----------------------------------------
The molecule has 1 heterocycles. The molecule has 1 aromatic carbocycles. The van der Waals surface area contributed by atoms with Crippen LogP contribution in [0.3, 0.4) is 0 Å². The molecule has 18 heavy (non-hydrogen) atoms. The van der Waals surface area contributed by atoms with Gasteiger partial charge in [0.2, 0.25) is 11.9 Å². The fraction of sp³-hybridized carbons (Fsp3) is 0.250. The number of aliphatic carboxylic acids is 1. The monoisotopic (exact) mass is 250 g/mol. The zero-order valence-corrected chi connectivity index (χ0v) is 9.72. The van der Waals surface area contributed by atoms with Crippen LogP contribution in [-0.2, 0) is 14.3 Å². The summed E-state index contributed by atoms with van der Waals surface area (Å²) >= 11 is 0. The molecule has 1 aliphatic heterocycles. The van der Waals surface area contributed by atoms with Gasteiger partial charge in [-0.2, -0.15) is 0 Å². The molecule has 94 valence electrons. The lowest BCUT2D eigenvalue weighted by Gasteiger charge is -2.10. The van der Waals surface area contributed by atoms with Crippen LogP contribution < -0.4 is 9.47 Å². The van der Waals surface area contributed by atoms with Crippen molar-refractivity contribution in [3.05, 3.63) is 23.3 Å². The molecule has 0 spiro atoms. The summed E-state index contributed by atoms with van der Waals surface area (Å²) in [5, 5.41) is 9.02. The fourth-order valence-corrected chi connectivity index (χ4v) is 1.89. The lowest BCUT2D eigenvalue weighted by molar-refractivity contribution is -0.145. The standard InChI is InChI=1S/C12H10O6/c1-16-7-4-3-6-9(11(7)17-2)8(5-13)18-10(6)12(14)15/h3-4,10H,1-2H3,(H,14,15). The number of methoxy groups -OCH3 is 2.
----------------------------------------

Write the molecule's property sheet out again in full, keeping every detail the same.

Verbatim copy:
The molecule has 1 heterocycles. The molecule has 1 aromatic carbocycles. The van der Waals surface area contributed by atoms with Crippen LogP contribution in [0.3, 0.4) is 0 Å². The molecule has 18 heavy (non-hydrogen) atoms. The van der Waals surface area contributed by atoms with Gasteiger partial charge in [0.2, 0.25) is 11.9 Å². The fraction of sp³-hybridized carbons (Fsp3) is 0.250. The number of aliphatic carboxylic acids is 1. The monoisotopic (exact) mass is 250 g/mol. The zero-order valence-corrected chi connectivity index (χ0v) is 9.72. The van der Waals surface area contributed by atoms with Crippen LogP contribution in [-0.2, 0) is 14.3 Å². The summed E-state index contributed by atoms with van der Waals surface area (Å²) >= 11 is 0. The molecule has 1 aliphatic heterocycles. The van der Waals surface area contributed by atoms with Gasteiger partial charge in [-0.2, -0.15) is 0 Å². The molecule has 94 valence electrons. The lowest BCUT2D eigenvalue weighted by Gasteiger charge is -2.10. The van der Waals surface area contributed by atoms with Crippen LogP contribution < -0.4 is 9.47 Å². The van der Waals surface area contributed by atoms with Crippen molar-refractivity contribution in [3.05, 3.63) is 23.3 Å². The molecule has 0 spiro atoms. The summed E-state index contributed by atoms with van der Waals surface area (Å²) in [5, 5.41) is 9.02. The fourth-order valence-corrected chi connectivity index (χ4v) is 1.89. The lowest BCUT2D eigenvalue weighted by molar-refractivity contribution is -0.145. The standard InChI is InChI=1S/C12H10O6/c1-16-7-4-3-6-9(11(7)17-2)8(5-13)18-10(6)12(14)15/h3-4,10H,1-2H3,(H,14,15). The number of methoxy groups -OCH3 is 2.